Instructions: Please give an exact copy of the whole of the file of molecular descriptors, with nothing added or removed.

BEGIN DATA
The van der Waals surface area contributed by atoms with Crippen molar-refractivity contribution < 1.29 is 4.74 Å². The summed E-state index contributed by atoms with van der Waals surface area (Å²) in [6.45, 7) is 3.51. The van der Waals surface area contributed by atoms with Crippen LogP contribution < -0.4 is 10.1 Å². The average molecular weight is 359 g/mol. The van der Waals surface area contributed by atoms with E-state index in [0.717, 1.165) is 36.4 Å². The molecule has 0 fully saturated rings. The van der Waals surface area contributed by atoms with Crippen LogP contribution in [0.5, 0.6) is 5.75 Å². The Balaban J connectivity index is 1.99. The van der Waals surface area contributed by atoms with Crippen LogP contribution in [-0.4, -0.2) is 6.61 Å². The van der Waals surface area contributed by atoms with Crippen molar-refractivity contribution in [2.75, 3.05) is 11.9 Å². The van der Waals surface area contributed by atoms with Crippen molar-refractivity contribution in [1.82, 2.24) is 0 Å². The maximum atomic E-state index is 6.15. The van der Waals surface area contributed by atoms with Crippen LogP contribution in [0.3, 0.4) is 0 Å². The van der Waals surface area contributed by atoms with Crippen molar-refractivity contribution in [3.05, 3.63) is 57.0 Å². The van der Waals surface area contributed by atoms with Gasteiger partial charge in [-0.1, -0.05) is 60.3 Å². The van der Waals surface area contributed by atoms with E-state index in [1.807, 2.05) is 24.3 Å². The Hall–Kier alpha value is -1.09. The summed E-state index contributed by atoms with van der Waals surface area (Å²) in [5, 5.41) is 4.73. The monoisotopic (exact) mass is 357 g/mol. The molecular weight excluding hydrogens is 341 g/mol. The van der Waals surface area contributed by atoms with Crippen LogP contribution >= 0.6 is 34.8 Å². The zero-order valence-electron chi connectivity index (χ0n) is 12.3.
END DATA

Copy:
The van der Waals surface area contributed by atoms with Crippen molar-refractivity contribution < 1.29 is 4.74 Å². The summed E-state index contributed by atoms with van der Waals surface area (Å²) in [6.45, 7) is 3.51. The van der Waals surface area contributed by atoms with Crippen LogP contribution < -0.4 is 10.1 Å². The average molecular weight is 359 g/mol. The van der Waals surface area contributed by atoms with E-state index in [0.717, 1.165) is 36.4 Å². The molecule has 0 fully saturated rings. The van der Waals surface area contributed by atoms with Crippen LogP contribution in [0.5, 0.6) is 5.75 Å². The Balaban J connectivity index is 1.99. The van der Waals surface area contributed by atoms with Crippen LogP contribution in [-0.4, -0.2) is 6.61 Å². The van der Waals surface area contributed by atoms with Crippen molar-refractivity contribution in [2.75, 3.05) is 11.9 Å². The van der Waals surface area contributed by atoms with Crippen molar-refractivity contribution in [1.82, 2.24) is 0 Å². The maximum atomic E-state index is 6.15. The van der Waals surface area contributed by atoms with Crippen LogP contribution in [0.3, 0.4) is 0 Å². The van der Waals surface area contributed by atoms with Crippen molar-refractivity contribution in [3.05, 3.63) is 57.0 Å². The van der Waals surface area contributed by atoms with Gasteiger partial charge in [-0.1, -0.05) is 60.3 Å². The van der Waals surface area contributed by atoms with E-state index in [1.807, 2.05) is 24.3 Å². The Hall–Kier alpha value is -1.09. The summed E-state index contributed by atoms with van der Waals surface area (Å²) in [5, 5.41) is 4.73. The monoisotopic (exact) mass is 357 g/mol. The molecular weight excluding hydrogens is 341 g/mol. The van der Waals surface area contributed by atoms with Crippen LogP contribution >= 0.6 is 34.8 Å². The zero-order valence-electron chi connectivity index (χ0n) is 12.3.